Over the years, car designs have changed in many ways, and one of the most significant changes is door designs. Today, most super-luxury sports cars and supercars are built with vertical doors that open upwards (vertically) instead of outward.
Vertical car doors are generally referred to as “butterfly-style” car doors, and different designs are seen today.
What is the difference between butterfly-style car doors? There’s actually not much difference between these doors – except for the building design.
Apparently, every automaker tries to make theirs different from what is on their competitors’ models. Notwithstanding, there are common types of vertical (butterfly-style) car doors you should know about.
What is Butterfly-Style Car Door?
A butter-fly car door is a car door style that opens vertically to depict a butterfly shape. These doors are mostly found on supercars and luxury cars like Bentleys, Lambos, Ferraris, Aston Martins, etc. Butterfly-style doors make supercars appear more catchy and distinctive.
Notwithstanding, there are other similar car door styles such as “Scissors Doors” and “Dihedral Synchro-Helix Doors.” While these doors open pretty much similar to butter-fly doors, they are a bit different in their mechanism – many people call them all “butter-fly doors” anyways.
Butterfly Style Car Doors | Car Door Designs
As hinted earlier, a lot of people use the “butterfly-style” term for different car door designs that look similar. Thus, in this article, we’d explore the differences between the three common car door designs, which are typically referred to as butterfly-style car doors.
1. Scissors Doors
The actual name for this car door style is “Scissor Door,” but you’d find a couple of people call it butter-fly door. Scissors doors are often associated with sports cars; they open vertically – or rather, diagonally – and feature a hinge at the front. Of course, they are stylish doors and give you “classy” vibes.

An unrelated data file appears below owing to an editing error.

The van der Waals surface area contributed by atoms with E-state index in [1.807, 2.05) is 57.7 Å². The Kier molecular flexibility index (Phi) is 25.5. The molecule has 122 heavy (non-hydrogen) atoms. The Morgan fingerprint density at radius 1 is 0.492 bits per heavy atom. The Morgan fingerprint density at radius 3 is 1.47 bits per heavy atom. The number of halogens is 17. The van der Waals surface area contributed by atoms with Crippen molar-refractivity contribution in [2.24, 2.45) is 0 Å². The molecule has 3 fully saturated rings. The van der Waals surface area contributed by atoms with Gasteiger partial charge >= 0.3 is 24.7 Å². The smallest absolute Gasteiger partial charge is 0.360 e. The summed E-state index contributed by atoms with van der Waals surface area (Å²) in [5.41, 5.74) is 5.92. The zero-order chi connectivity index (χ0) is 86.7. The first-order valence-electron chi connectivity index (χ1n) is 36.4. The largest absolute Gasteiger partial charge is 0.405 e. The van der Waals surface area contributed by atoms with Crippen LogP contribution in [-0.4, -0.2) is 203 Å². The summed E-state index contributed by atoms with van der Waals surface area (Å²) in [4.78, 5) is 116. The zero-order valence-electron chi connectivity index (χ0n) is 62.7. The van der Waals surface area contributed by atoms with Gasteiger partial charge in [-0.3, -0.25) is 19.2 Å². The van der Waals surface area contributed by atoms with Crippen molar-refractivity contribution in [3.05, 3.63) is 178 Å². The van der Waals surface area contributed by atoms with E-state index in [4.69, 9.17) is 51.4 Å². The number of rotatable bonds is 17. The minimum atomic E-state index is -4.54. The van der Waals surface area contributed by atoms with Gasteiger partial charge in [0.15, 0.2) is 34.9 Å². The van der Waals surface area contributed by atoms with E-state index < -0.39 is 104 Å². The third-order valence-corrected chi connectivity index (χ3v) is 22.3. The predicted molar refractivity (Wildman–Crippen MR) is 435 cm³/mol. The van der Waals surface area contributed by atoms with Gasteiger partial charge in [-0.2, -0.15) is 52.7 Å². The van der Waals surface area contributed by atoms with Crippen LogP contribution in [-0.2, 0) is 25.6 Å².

Scissors Doors are the landmark of Lamborghini supercars. Notwithstanding, some Lambos come with the actual butterfly-style doors, while there are Ferraris and models from other luxury car brands that come with scissors doors.
The first scissor door was introduced in an Alfa Romeo Carabo car in 1968; scissors doors are both aesthetically appealing and “super” practical, too.
2. Butterfly Doors
Now, the actual “Butterfly-Style” doors. These are vertical doors (upswing doors) that combine the mechanism of scissors and gullwing doors; this means that butterfly-style doors feature an opening mechanism that combines vertical movement (found in scissors doors) with a horizontal pivot. You’d find these doors on Koenigsegg Jesko, McLaren Senna, and Lamborghini Aventador.
They are called butterfly doors because when fully opened, the doors appear like butterfly wings.
This particular door style has gained significant popularity in recent years because they are viewed to be more enchanting, futuristic, and practical than the others. Also, butterfly doors open wider than scissors doors.
3. Dihedral Door
Dihedral Door is one of the most recent car door designs found on supercars. This car door design is similar to scissors and butterfly doors, but the opening mechanism is quite different.